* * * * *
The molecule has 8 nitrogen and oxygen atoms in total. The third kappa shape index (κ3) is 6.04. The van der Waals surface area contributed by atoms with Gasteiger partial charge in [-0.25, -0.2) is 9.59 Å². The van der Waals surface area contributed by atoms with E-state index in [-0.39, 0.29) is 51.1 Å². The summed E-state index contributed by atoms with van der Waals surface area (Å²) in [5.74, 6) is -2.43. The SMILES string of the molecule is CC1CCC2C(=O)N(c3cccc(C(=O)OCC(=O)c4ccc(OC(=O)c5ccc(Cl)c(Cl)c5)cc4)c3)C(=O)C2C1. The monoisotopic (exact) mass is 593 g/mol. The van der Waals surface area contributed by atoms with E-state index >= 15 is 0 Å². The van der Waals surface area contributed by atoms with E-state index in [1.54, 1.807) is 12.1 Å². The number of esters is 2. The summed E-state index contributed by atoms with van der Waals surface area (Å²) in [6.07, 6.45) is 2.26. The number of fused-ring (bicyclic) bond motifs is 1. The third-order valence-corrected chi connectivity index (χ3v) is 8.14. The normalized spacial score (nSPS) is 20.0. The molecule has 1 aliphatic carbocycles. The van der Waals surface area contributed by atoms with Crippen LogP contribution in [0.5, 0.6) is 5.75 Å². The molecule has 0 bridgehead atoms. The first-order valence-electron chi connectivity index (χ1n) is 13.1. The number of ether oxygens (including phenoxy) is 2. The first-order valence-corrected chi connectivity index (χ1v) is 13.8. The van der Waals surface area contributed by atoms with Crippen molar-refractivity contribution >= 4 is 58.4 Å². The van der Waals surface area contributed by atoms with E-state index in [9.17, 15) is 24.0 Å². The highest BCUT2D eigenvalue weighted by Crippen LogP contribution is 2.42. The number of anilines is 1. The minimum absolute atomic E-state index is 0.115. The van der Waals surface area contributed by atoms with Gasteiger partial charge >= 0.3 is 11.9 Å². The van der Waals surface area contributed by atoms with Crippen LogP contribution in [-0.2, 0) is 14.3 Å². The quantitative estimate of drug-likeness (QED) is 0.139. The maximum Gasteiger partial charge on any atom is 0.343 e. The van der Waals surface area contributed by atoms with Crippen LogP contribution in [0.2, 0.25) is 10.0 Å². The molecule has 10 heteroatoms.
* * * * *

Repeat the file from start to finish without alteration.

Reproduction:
The molecule has 8 nitrogen and oxygen atoms in total. The third kappa shape index (κ3) is 6.04. The van der Waals surface area contributed by atoms with Gasteiger partial charge in [-0.25, -0.2) is 9.59 Å². The van der Waals surface area contributed by atoms with E-state index in [-0.39, 0.29) is 51.1 Å². The summed E-state index contributed by atoms with van der Waals surface area (Å²) in [5.74, 6) is -2.43. The SMILES string of the molecule is CC1CCC2C(=O)N(c3cccc(C(=O)OCC(=O)c4ccc(OC(=O)c5ccc(Cl)c(Cl)c5)cc4)c3)C(=O)C2C1. The monoisotopic (exact) mass is 593 g/mol. The van der Waals surface area contributed by atoms with E-state index >= 15 is 0 Å². The van der Waals surface area contributed by atoms with E-state index in [1.54, 1.807) is 12.1 Å². The number of esters is 2. The summed E-state index contributed by atoms with van der Waals surface area (Å²) in [6.07, 6.45) is 2.26. The number of fused-ring (bicyclic) bond motifs is 1. The third-order valence-corrected chi connectivity index (χ3v) is 8.14. The normalized spacial score (nSPS) is 20.0. The molecule has 1 aliphatic carbocycles. The van der Waals surface area contributed by atoms with Crippen LogP contribution in [0.5, 0.6) is 5.75 Å². The molecule has 0 bridgehead atoms. The first-order valence-electron chi connectivity index (χ1n) is 13.1. The number of ether oxygens (including phenoxy) is 2. The first-order valence-corrected chi connectivity index (χ1v) is 13.8. The van der Waals surface area contributed by atoms with Crippen molar-refractivity contribution >= 4 is 58.4 Å². The van der Waals surface area contributed by atoms with E-state index in [9.17, 15) is 24.0 Å². The highest BCUT2D eigenvalue weighted by Crippen LogP contribution is 2.42. The number of anilines is 1. The minimum absolute atomic E-state index is 0.115. The van der Waals surface area contributed by atoms with Gasteiger partial charge >= 0.3 is 11.9 Å². The van der Waals surface area contributed by atoms with Crippen LogP contribution in [-0.2, 0) is 14.3 Å². The quantitative estimate of drug-likeness (QED) is 0.139. The maximum Gasteiger partial charge on any atom is 0.343 e. The van der Waals surface area contributed by atoms with Crippen LogP contribution in [0.2, 0.25) is 10.0 Å². The molecule has 10 heteroatoms.